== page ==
The incidence of measles cases also declined. Great credit was given to the introduction of measles vaccine in 1968 for the lowering of measles notifications in the UK, however, the uptake was only 33% in that year. The level that did not get above 55% until 19805 when incidence was already well down.

You can take a look for yourself and see the relationship between incidence and vaccination. The above HPA link shows notifications and deaths. You can see vaccine uptake here: vaccine uptake (HPA). Eagle-eyed readers might have spotted that the level of vaccination got to 46% within a year and 51% within just two years. They might be wondering at this point why Donegan chose 55% as a cut-off point. I know I am. I’m also left wondering quite what Donegan’s argument is. She complains that credit is given to the measles vaccine for lowering measles notifications in spite of uptake only being 33% in the first year. Perhaps she thinks that a vaccination rate of 33% will have no effect at all? Well, it seems obvious to me that even relatively low vaccine uptake of 33% should reduce the number of notifications. Not quite as much as 55%, but you’d certainly expect it to have some effect. Perhaps Donegan thinks that something else was responsible for the reduction in notifications – however, she does not mention another candidate.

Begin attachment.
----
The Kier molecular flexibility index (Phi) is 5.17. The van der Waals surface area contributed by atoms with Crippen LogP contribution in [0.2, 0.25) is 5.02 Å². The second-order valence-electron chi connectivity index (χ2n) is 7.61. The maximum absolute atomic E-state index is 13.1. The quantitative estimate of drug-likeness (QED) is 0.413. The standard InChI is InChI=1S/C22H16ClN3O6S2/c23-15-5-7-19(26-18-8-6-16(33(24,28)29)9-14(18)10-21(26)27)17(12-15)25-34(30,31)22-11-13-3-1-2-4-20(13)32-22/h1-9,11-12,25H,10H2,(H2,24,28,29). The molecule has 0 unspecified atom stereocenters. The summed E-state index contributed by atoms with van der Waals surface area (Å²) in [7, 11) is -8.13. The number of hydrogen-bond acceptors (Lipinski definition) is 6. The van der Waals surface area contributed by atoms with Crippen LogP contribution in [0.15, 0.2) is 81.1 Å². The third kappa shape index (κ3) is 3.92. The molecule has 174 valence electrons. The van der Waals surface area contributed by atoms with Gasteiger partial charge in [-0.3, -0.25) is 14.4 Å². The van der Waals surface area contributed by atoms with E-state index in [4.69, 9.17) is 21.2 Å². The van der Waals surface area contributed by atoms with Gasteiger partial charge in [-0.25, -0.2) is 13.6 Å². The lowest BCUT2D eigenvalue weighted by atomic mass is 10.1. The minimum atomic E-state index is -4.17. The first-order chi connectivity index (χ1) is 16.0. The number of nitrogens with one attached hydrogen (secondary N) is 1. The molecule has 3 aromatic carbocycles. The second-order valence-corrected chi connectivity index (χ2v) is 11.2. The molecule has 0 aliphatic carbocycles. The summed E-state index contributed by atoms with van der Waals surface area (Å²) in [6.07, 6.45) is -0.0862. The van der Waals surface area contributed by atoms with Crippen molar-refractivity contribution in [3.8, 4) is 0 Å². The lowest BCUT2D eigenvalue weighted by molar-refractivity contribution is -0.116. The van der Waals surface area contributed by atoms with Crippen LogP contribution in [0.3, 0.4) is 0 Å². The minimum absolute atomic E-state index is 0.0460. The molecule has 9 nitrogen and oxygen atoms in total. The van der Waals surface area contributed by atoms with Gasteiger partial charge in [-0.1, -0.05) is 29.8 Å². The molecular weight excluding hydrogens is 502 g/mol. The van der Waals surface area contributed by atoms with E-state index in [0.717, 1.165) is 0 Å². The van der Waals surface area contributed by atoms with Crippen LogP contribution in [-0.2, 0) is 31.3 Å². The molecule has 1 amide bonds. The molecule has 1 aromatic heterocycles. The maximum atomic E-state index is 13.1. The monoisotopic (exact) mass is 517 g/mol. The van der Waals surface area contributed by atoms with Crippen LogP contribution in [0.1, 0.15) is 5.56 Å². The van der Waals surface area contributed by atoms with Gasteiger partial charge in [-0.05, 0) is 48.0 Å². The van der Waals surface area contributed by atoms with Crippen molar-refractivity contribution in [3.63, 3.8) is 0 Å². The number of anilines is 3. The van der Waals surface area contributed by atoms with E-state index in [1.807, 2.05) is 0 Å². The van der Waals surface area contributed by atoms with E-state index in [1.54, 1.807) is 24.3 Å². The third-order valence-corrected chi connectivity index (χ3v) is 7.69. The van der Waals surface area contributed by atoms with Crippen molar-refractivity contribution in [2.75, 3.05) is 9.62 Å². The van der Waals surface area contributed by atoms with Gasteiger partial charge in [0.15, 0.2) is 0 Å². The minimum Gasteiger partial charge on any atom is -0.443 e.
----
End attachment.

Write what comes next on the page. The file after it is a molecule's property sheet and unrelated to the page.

If you look at the 12 year period from 1968 to 1979, measles notifications averaged 150,200 a year – down from an average of 409,600 notifications in the previous 12 year period (1956-1967). From 1968 to 1979, measles uptake averaged 48.5% (again, eagle-eyed readers will have spotted that this figure is closer to the magical 55% than it is the 33% that Donegan refers to disdainfully). The reduction in notifications was (by my reckoning – feel free to check my maths) 63%. Which is pretty good. But maybe Donegan’s right. Maybe, even though she hasn’t mentioned a single alternative candidate to measles vaccination – let alone a plausible one – measles notifications would have reduced anyway. Maybe there was a trend towards lower notifications that nobody has noticed. While measles notifications were considerably lower in the 12 years following the introduction of the measles vaccine compared with the 12 years prior to its introduction, if you compare the period from 1944-55 with the period from 1956-67 you can see a relatively small increase from 392,000 to 409,600 (a 4.5% increase).

So. No alternative mechanism proposed, and no sign of a trend in reduction of notifications prior to the introduction of a vaccine. I think this graph makes it pretty clear that the credit for the reduction in notifications can be fairly given to measles vaccination.